Assessment of endogenous insulin secretion in insulin treated diabetes predicts postprandial glucose and treatment response to prandial insulin
- Equal contributors
1 Peninsula NIHR Clinical Research Facility, Peninsula Medical School, University of Exeter, Exeter, UK
2 Royal Devon and Exeter Hospital, Barrack Road, Exeter, EX2 5DW, UK
BMC Endocrine Disorders 2012, 12:6 doi:10.1186/1472-6823-12-6Published: 8 June 2012
In patients with both Type 1 and Type 2 diabetes endogenous insulin secretion falls with time which changes treatment requirements, however direct measurement of endogenous insulin secretion is rarely performed. We aimed to assess the impact of endogenous insulin secretion on postprandial glucose increase and the effectiveness of prandial exogenous insulin.
We assessed endogenous insulin secretion in 102 participants with insulin treated diabetes (58 Type 1) following a standardised mixed meal without exogenous insulin. We tested the relationship between endogenous insulin secretion and post meal hyperglycaemia. In 80 participants treated with fast acting breakfast insulin we repeated the mixed meal with participants’ usual insulin given and assessed the impact of endogenous insulin secretion on response to exogenous prandial insulin.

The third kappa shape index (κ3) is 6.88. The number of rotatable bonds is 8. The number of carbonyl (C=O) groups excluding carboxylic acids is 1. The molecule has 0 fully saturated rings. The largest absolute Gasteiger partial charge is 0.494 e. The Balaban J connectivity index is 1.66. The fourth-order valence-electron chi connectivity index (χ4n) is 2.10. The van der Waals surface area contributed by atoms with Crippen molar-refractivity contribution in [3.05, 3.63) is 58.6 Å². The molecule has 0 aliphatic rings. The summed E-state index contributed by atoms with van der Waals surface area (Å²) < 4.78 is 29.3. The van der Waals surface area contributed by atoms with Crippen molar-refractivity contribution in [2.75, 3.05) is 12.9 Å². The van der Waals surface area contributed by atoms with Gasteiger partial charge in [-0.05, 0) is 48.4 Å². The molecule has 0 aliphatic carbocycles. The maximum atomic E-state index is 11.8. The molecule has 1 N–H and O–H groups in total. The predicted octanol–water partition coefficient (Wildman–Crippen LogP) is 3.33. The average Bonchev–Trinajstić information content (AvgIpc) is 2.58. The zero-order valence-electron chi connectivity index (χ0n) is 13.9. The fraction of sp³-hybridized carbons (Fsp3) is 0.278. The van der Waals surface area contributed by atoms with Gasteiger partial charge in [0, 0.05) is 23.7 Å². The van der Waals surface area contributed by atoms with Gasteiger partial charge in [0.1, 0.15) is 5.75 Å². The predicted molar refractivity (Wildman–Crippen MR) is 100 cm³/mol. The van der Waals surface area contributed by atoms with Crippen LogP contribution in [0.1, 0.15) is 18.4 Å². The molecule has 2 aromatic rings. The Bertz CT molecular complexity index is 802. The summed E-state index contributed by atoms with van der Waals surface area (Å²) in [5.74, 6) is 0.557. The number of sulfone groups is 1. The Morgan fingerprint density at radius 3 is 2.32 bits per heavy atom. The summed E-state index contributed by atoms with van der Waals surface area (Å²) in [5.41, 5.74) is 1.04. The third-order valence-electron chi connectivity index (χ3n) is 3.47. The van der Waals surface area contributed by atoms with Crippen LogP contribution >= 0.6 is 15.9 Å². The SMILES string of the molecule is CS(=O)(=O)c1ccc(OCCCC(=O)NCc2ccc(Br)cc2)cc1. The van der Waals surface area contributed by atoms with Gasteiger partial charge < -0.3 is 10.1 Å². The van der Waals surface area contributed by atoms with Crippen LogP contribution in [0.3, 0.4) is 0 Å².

Post meal glucose increment (90 minute - fasting) was inversely correlated with endogenous insulin secretion (90 minute C-peptide) (Spearman’s r = −0.70, p < 0.001). Similar doses of exogenous prandial insulin lowered glucose increment more when patients had less endogenous insulin; by 6.4(4.2-11.1) verses 1.2(0.03-2.88) mmol/L (p < 0.001) for patients in the lowest verses highest tertiles of endogenous insulin.
In insulin treated patients the measurement of endogenous insulin secretion may help predict the degree of postprandial hyperglycaemia and the likely response to prandial insulin.